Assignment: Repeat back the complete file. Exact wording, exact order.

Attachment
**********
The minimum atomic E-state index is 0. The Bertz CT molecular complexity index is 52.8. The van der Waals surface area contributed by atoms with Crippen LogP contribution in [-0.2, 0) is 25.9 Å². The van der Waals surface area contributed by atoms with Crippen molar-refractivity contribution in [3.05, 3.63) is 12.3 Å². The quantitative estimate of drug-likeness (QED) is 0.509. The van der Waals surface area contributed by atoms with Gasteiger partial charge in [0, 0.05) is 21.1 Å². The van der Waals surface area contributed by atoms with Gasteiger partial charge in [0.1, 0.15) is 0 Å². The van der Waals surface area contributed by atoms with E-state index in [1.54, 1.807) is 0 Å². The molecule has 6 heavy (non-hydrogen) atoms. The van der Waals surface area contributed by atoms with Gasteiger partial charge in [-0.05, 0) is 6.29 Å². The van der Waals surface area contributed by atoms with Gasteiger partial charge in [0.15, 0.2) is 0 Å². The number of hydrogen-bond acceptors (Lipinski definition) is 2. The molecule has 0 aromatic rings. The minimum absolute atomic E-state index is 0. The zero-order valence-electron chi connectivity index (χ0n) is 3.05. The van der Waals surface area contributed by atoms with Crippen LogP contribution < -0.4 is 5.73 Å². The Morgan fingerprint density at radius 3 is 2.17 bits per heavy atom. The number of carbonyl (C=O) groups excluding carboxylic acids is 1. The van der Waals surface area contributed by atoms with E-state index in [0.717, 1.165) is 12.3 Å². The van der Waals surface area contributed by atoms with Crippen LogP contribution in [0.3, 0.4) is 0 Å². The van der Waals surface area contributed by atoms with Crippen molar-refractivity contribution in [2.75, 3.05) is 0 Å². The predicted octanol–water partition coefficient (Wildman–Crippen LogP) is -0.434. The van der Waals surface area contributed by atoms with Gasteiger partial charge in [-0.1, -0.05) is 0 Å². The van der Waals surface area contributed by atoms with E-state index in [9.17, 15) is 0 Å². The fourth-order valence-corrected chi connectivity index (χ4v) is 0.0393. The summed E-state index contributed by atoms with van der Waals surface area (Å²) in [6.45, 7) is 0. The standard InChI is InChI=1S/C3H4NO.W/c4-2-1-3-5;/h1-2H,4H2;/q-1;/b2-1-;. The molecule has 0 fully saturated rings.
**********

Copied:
The minimum atomic E-state index is 0. The Bertz CT molecular complexity index is 52.8. The van der Waals surface area contributed by atoms with Crippen LogP contribution in [-0.2, 0) is 25.9 Å². The van der Waals surface area contributed by atoms with Crippen molar-refractivity contribution in [3.05, 3.63) is 12.3 Å². The quantitative estimate of drug-likeness (QED) is 0.509. The van der Waals surface area contributed by atoms with Gasteiger partial charge in [0, 0.05) is 21.1 Å². The van der Waals surface area contributed by atoms with Gasteiger partial charge in [0.1, 0.15) is 0 Å². The van der Waals surface area contributed by atoms with E-state index in [1.54, 1.807) is 0 Å². The molecule has 6 heavy (non-hydrogen) atoms. The van der Waals surface area contributed by atoms with Gasteiger partial charge in [-0.05, 0) is 6.29 Å². The van der Waals surface area contributed by atoms with Gasteiger partial charge in [0.15, 0.2) is 0 Å². The number of hydrogen-bond acceptors (Lipinski definition) is 2. The molecule has 0 aromatic rings. The minimum absolute atomic E-state index is 0. The zero-order valence-electron chi connectivity index (χ0n) is 3.05. The van der Waals surface area contributed by atoms with Crippen LogP contribution < -0.4 is 5.73 Å². The Morgan fingerprint density at radius 3 is 2.17 bits per heavy atom. The number of carbonyl (C=O) groups excluding carboxylic acids is 1. The van der Waals surface area contributed by atoms with E-state index in [0.717, 1.165) is 12.3 Å². The van der Waals surface area contributed by atoms with Crippen LogP contribution in [0.3, 0.4) is 0 Å². The van der Waals surface area contributed by atoms with Crippen molar-refractivity contribution in [2.75, 3.05) is 0 Å². The predicted octanol–water partition coefficient (Wildman–Crippen LogP) is -0.434. The van der Waals surface area contributed by atoms with Gasteiger partial charge in [-0.1, -0.05) is 0 Å². The van der Waals surface area contributed by atoms with E-state index in [9.17, 15) is 0 Å². The fourth-order valence-corrected chi connectivity index (χ4v) is 0.0393. The summed E-state index contributed by atoms with van der Waals surface area (Å²) in [6.45, 7) is 0. The standard InChI is InChI=1S/C3H4NO.W/c4-2-1-3-5;/h1-2H,4H2;/q-1;/b2-1-;. The molecule has 0 fully saturated rings.